In this case, the law on Patients’ Rights distinguishes two categories of patients who can be represented :

·      underage patients (patients younger than 18) who, according to the civil code, are  legally incapacitated.

·      of age patients who, according to the healthcare practitioner, are de facto not capable to express their will (e.g. a person who is in a coma).

Who can exercise the rights of the patient who is not capable to do so ?

If the patient is a minor, the patient's rights are exercised by the parents or guardian.

If the healthcare practitioner deems the minor to be able to reasonably assess his/her best interests, then (s)he can exercise all or part of his/her rights.

If the adult patient is, according to the healthcare practitioner, de facto not capable to exercise his/her rights, the representative designated by the patient exercises the patient’s rights. The patient can designate this person beforehand through a written mandate, dated and signed by both parties.

The Federal Commission on Patients’ Rights has drawn up a form to designate a representative. The patient can use this form or decide to use different phrasing.

If the patient has not designated any representative or if the person designated does not show up,  this patient’s rights are then exercised by the administrator of this person. The administrator of the person is designated by the Justice of peace and acts as far and as long as the patient is not capable of exercising his patient’s rights himself/herself.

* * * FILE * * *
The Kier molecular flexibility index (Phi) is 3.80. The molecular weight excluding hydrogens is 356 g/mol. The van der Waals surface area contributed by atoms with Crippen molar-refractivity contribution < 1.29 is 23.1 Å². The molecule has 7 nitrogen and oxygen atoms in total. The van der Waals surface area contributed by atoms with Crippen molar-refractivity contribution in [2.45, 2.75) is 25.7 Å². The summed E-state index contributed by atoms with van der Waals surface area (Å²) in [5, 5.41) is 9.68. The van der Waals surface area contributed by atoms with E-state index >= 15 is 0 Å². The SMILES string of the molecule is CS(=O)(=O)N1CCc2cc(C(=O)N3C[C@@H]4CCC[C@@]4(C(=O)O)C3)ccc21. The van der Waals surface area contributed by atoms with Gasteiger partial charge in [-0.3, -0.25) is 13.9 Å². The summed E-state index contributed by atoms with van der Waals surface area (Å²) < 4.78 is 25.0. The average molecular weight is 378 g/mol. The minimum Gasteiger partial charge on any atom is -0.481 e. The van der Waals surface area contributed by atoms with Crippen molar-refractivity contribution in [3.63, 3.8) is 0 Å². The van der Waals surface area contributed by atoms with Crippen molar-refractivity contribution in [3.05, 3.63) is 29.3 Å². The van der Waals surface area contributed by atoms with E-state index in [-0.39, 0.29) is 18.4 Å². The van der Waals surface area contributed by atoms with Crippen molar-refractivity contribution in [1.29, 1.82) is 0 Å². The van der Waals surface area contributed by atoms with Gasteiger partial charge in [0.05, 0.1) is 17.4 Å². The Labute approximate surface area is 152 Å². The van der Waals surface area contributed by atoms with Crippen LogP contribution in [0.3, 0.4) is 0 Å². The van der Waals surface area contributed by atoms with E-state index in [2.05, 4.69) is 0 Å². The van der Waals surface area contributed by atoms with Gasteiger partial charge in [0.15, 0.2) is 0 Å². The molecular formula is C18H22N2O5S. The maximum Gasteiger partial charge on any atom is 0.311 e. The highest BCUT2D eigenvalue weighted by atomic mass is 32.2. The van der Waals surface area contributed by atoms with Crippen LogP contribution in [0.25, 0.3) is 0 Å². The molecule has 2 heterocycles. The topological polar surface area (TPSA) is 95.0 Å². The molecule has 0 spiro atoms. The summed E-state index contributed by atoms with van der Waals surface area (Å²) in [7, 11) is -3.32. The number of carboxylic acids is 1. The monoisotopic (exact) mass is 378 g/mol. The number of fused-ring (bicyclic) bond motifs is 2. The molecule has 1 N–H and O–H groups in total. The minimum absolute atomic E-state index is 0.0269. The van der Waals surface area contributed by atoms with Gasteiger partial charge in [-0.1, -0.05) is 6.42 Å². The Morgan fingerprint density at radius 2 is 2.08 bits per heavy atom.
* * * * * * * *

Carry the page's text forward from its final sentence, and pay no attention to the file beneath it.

If the patient has not designated any representative or if the person designated does not show up, and if no administrator of the person has been authorized, the patient’s rights are exercised in substitute order by the spouse or partner living together  with the patient, the of age child, a parent, an of age sibling or a healthcare practitioner.

In case of conflict between the different representatives of the same level (e.g. several children), the healthcare practitioner looks after the patient’s interests in a multidisciplinary consultation.

However, the representative’s authority is limited :

·      The patient is involved in exercising his/her rights as much as possible and in proportion to his/her capacity to understand.

·      The healthcare practitioner can refuse the representative access to the health records with a view to protecting the patient’s privacy. In such a case only a healthcare practitioner nominated by the representative can then peruse the health records or obtain a copy of them.

·      If, in the case of an emergency, the will of the patient and that of the representative are unclear, the healthcare practitioner acts as far as possible in the best interests of the patient's health.

·      The healthcare practitioner can, in a multidisciplinary consultation, depart from the decision taken by the patient’s representative if this decision threatens the patient’s life or if it seriously affects his/her health (e.g. in case of refusal of a life supporting treatment).

·      The representative can never go counter to a preceding living will of the patient concerning a specific intervention.